Ms Evelyn Goh, deputy chief executive officer and chief advisory officer at Providend, said it is not how much we earn but how much we save that matters more. So set a savings target and transfer it to a savings and investment account once you receive your salary.

Begin by tracking your expenses and see if these can be reduced by exploring low-cost options. Set limits for your variable expenses such as food, entertainment and shopping.

"To get the most for your buck, use term or hybrid (whole-life packed with a large-term plan) plans for insurance coverage and low-cost index funds or exchange-traded funds for investments," said Ms Goh.


Women should be aware and avoid behavioural and emotional biases while they save, spend or invest, said Dr Zhang.

One possible bias is performing mental accounting, where women tend to mentally separate their money into accounts, and miss good investment opportunities.

"It is prudent to spend within their means instead of regretting after impulse purchases. A clear financial plan will help women to stay on track while saving or spending. Seeking advice from professionals and consulting other family members may help women to avoid common behavioural biases while making financial decisions," said Dr Zhang.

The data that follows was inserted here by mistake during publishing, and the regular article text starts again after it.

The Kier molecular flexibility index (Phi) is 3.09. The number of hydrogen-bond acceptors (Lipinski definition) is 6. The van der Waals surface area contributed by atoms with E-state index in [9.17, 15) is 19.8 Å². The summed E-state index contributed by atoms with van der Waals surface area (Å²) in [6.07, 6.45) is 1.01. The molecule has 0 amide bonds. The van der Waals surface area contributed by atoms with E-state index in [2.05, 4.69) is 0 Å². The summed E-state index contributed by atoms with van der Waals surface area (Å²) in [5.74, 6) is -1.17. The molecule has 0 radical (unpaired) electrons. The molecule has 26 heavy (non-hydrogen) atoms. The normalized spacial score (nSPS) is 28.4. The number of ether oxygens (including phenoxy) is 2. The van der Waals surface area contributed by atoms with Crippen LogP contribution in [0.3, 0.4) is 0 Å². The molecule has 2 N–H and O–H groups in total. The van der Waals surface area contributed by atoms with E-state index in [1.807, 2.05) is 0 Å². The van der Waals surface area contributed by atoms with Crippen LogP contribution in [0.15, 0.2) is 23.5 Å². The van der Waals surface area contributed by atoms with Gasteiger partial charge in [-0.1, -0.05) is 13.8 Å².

It is also important to stay away from over-promising investment plans and emotional appeals without doing due diligence on the investment options.


Sufficient hospitalisation and critical illness coverage should form the core foundation of a woman's protection portfolio, said Mr Brandon Lam, Singapore head of financial planning group at DBS Bank.

Women may consider having additional health insurance coverage as they are more susceptible to certain illnesses, breast/cervical cancers and/or pregnancy complications.

Ms Vivianna Low, head of retail financial services at NTUC Income, said there is a wide suite of insurance products to meet women's evolving protection needs at different ages. For instance, if you are looking to start a family, you can explore purchasing Maternity 360, which provides comprehensive coverage for both the mother and child.

As women tend to outlive men, there should be emphasis on having coverage for long-term disability and long-term care. This is vital as women are far less likely to have a partner to care for them in old age.